The attention brought to police reform lately has also brought attention to the fact that the Minneapolis Police Department (MPD) has tried for the last 10 years to adopt an Early Intervention System (EIS) but has failed to do so. The Minneapolis City Council voted in early October to accept a $500,000 grant that would fund an early intervention system intended to identify at-risk police officers before misconduct occurs.
The intervention system, funded by a Pohlad Family Foundation grant, would track citizen complaints, use of force reports, disciplinary records and officer performance, then use predictive modeling to flag officers in need of support to prevent missteps, explained Mayor Jacob Frey and MPD Chief Medaria Arradondo recently.
Frey hopes the system will be up and running by early or mid-2022. But while the conversation around EIS has been re-energized, the preventative tool has apparently been the victim of bureaucratic red tape and foot dragging.
In 2014, former police chief Janeé Harteau invited the U.S. Department of Justice to conduct a review of the department. Following a nine-month process, the Office of Justice Programs released a 35-page report that identified problems in the department and made recommendations about how internal practices could be optimized.
The report noted that an early intervention system had been in place in the city since 2009 but characterized the system as flawed, finding it had “gaps” and was not implemented uniformly. The report said the EIS in place at the time was “perceived as a wellness program, suggesting a human resources function as opposed to a systemized accountability and risk management tool.”
In 2015, after acknowledging the Department of Justice’s recommendations in a 2014 open letter about policing and racial justice, former mayor Betsy Hodges requested in the City’s budget proposal that $124,000 be allocated toward a full-time employee to facilitate the adoption of a new EIS.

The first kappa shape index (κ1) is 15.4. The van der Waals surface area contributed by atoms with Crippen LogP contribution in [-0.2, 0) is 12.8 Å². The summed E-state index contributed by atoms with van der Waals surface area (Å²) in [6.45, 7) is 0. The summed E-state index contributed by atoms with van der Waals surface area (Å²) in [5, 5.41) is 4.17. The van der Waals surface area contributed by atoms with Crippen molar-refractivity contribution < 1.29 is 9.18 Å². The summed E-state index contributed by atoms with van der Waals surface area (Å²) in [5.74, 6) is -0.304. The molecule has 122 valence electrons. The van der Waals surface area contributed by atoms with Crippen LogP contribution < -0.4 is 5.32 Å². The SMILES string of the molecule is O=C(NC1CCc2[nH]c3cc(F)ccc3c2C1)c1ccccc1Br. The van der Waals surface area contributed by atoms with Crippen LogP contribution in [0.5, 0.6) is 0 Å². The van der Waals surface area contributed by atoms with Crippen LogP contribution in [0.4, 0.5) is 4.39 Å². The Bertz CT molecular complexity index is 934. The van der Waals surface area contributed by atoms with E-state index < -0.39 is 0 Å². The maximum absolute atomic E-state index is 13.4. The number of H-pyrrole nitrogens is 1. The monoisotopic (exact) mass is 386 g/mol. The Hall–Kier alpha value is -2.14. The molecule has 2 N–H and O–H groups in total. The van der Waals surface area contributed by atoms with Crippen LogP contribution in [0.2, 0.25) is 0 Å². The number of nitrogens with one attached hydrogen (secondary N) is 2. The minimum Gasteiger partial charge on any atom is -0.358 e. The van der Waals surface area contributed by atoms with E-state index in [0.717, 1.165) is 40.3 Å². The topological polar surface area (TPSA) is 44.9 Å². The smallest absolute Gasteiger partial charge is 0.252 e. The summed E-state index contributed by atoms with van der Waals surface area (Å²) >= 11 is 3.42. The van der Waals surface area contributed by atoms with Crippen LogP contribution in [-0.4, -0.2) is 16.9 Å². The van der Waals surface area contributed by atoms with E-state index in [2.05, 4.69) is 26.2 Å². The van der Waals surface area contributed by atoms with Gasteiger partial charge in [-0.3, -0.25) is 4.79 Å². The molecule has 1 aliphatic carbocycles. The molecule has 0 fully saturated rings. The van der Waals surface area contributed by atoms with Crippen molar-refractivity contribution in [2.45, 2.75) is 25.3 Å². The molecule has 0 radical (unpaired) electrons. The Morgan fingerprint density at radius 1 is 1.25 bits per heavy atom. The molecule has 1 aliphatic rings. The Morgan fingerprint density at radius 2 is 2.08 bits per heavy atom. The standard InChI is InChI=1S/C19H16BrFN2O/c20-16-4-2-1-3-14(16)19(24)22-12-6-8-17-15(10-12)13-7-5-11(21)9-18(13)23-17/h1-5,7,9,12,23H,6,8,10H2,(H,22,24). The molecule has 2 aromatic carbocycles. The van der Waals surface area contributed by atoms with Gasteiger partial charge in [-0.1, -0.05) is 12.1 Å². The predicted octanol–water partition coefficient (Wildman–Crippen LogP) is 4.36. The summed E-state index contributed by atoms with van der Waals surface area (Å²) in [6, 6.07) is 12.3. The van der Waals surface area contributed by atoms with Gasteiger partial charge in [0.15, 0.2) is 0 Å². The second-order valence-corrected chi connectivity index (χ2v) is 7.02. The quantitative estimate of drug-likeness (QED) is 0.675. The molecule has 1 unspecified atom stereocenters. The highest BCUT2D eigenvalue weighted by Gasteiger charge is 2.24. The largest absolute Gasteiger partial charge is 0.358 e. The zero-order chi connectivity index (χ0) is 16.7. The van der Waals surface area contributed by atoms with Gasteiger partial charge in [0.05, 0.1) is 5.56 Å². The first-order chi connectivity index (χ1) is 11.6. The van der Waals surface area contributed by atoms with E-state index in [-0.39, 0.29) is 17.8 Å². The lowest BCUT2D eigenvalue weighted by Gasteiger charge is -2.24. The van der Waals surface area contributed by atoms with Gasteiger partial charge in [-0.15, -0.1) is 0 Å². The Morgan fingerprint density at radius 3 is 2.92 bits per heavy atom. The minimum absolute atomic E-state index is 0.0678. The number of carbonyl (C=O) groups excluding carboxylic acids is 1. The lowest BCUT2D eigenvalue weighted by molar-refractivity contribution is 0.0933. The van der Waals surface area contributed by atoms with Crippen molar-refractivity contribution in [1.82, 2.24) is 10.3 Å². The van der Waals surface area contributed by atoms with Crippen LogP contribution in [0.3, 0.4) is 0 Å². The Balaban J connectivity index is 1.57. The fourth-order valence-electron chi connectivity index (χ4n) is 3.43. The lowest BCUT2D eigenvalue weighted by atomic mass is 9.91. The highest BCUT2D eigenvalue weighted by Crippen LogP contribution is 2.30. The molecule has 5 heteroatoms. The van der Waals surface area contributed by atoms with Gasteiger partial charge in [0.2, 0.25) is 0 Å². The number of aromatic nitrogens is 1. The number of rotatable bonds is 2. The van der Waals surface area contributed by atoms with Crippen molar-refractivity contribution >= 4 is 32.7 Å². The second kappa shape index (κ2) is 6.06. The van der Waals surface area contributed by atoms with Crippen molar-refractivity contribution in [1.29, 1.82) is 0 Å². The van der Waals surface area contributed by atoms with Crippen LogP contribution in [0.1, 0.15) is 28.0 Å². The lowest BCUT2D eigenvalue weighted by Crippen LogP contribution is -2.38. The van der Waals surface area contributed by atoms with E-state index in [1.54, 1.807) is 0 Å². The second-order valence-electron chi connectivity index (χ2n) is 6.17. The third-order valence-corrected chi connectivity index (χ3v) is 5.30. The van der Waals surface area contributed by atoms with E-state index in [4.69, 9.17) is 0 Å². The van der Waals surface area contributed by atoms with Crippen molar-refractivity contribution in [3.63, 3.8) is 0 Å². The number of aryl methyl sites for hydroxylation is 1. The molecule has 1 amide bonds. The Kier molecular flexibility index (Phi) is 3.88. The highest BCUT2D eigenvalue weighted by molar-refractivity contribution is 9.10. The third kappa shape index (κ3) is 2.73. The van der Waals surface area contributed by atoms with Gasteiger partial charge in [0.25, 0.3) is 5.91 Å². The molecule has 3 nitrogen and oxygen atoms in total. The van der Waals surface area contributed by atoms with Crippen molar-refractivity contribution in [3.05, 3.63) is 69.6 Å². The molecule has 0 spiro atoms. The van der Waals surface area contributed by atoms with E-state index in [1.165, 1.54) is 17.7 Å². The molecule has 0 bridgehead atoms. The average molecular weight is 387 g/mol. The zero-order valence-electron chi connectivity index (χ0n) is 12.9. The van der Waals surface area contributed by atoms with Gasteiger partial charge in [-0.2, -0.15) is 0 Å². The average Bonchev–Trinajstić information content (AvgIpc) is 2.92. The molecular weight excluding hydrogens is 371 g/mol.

Minneapolis City Council Ward 2 member Cam Gordon noted that the council approved the measure, and that a job position for an EIS specialist was posted in 2019. But a candidate shared in a June 2020 email to Gordon that although they had been selected as a finalist for the position, they never heard back about the job. It’s not clear if anyone had been hired to fill the position.
“And then COVID came and they said there was a hiring freeze,” Gordon said. “But they had plenty of time to make a hire before the hiring freeze in my opinion.”
The Star Tribune reported last year that efforts to establish an EIS had “fallen off course.” Gordon said he’s not sure the system will be any different this time and the funds should not be released until a solid plan is in place.
“I’m not that hopeful it will be any different from what happened the last time we got excited and thought we were going to get our early warning system, and the time before that, and the time before that,” said Gordon.
Gordon suggested that the trajectory of the EIS could be more positive if it’s separate from the MPD and possibly housed in the City’s Department of Civil Rights, where the system would be managed more objectively and inspire more trust from the community.
“It would be nice to have someone with some independence from the [police] department managing it,” said Gordon.
He also stressed, much like the Department of Justice report did half a decade ago, that the EIS be more focused on accountability than wellness.
“It’s really critically important that when we have City employees that have the authority to use lethal force on people, to restrain them, to arrest them, to hold them down, that we do a better job of making sure they don’t hurt people when it isn’t necessary and when it’s wrong.”
But Frey has already teed-up the new EIS to be wellness-focused and says the system should track sick days and indications officers might be depressed. “We want them to have the ability to be well,” said Frey in a recent interview with KARE11, “to recalibrate between some of these difficult calls and then ultimately be in a state of wellness where they can best protect our city.”
Although appropriate implementation of the EIS has proved a challenge for the City, a well-functioning system could save lives, Gordon said. “I bet you if we opened up all the private information and the files” about Derek Chauvin, “people would have said, ‘Why didn’t we know that this person was a risk, and why didn’t somebody do something?’”
In addition to the $500,000 to fund the EIS, the Pohlad Family Foundation grant includes $200,000 to go toward a mobile mental health crisis unit, which will dispatch unarmed, non-police mental health providers to emergency mental health calls.